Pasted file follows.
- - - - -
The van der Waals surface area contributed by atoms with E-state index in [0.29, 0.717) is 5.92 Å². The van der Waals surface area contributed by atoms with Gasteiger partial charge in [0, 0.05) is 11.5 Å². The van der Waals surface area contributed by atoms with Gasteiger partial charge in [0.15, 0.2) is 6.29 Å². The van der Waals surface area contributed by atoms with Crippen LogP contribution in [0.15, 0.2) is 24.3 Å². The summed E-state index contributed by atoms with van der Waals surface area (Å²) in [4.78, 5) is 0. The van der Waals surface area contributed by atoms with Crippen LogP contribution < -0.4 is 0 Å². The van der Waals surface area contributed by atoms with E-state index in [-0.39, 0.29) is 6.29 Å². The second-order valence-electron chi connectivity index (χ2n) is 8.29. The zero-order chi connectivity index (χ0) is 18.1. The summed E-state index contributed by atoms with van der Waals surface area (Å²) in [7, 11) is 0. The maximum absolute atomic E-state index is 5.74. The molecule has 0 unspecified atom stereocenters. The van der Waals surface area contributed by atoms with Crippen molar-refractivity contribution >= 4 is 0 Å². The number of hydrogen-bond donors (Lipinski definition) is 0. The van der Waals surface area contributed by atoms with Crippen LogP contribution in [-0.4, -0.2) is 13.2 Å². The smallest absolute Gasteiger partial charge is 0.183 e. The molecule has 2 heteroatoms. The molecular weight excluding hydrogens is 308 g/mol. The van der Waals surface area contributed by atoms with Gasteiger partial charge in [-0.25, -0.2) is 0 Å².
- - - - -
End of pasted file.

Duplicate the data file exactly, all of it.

The van der Waals surface area contributed by atoms with E-state index in [0.29, 0.717) is 5.92 Å². The van der Waals surface area contributed by atoms with Gasteiger partial charge in [0, 0.05) is 11.5 Å². The van der Waals surface area contributed by atoms with Gasteiger partial charge in [0.15, 0.2) is 6.29 Å². The van der Waals surface area contributed by atoms with Crippen LogP contribution in [0.15, 0.2) is 24.3 Å². The summed E-state index contributed by atoms with van der Waals surface area (Å²) in [4.78, 5) is 0. The van der Waals surface area contributed by atoms with Crippen LogP contribution < -0.4 is 0 Å². The van der Waals surface area contributed by atoms with E-state index in [-0.39, 0.29) is 6.29 Å². The second-order valence-electron chi connectivity index (χ2n) is 8.29. The zero-order chi connectivity index (χ0) is 18.1. The summed E-state index contributed by atoms with van der Waals surface area (Å²) in [7, 11) is 0. The maximum absolute atomic E-state index is 5.74. The molecule has 0 unspecified atom stereocenters. The van der Waals surface area contributed by atoms with Crippen molar-refractivity contribution >= 4 is 0 Å². The number of hydrogen-bond donors (Lipinski definition) is 0. The van der Waals surface area contributed by atoms with Crippen LogP contribution in [-0.4, -0.2) is 13.2 Å². The smallest absolute Gasteiger partial charge is 0.183 e. The molecule has 2 heteroatoms. The molecular weight excluding hydrogens is 308 g/mol. The van der Waals surface area contributed by atoms with Gasteiger partial charge in [-0.25, -0.2) is 0 Å².